You've probably noticed that many people are good at giving advice, but may struggle to employ that same wisdom to deal with their own personal problems. You've probably also heard about the dangers of "being too close to the problem" to make objectively wise decisions.

In recent years, researchers have found that a concept known as "intellectual humility," or the ability to recognize that outside perspectives may be required to fully understand a situation, is key to making better personal decisions. Now new research finds that people who sincerely aim to make themselves better people may excel at taking an objective look at themselves and their biases, which could also lead to better personal decision making and success in the long run.

"Our findings suggest that people who value virtuous motives may be able to reason wisely for themselves, and overcome personal biases observed in previous research," explains psychological scientist Alex Huynh of the University of Waterloo. "To our knowledge, this is the first research that empirically ties this conceptualization of virtue with wisdom, a connection that philosophers have been making for over two millennia."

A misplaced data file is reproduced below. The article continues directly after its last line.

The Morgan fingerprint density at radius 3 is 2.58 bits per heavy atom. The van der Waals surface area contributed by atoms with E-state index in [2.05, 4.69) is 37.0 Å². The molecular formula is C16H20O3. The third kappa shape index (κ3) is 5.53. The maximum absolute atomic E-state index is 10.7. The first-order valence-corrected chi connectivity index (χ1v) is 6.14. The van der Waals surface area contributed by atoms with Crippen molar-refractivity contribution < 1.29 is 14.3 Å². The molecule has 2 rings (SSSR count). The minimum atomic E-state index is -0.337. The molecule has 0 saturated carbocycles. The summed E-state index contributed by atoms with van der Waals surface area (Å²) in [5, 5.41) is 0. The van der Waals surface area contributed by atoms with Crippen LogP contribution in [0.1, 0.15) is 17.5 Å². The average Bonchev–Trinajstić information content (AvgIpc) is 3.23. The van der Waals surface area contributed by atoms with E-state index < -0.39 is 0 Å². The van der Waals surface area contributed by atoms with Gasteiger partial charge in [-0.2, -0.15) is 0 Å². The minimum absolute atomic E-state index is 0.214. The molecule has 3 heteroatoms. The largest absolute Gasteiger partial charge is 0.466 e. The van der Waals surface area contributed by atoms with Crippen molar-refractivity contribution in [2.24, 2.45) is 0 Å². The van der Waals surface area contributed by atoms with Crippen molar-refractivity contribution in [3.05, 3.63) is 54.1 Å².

Another way to look at these findings is as a way to take the concept of karma out of the spiritual realm and provide a psychology-based proof for the ancient notion that good deeds and intentions pay dividends in the form of wisdom, which leads to making more of the right moves and getting closer to fulfillment.

"Everyone is susceptible to becoming too invested in their own perspectives, but this doesn't have to be the case for everybody," says Huynh. "As these findings suggest, your own personality and motivational orientation can influence your ability to approach your personal problems in a calmer, wiser manner."

Researchers hope the findings will open new avenues for research into how to increase a person's level of reasoning, but it seems that one takeaway is clear: Becoming a more wise person starts with aiming to become a better person.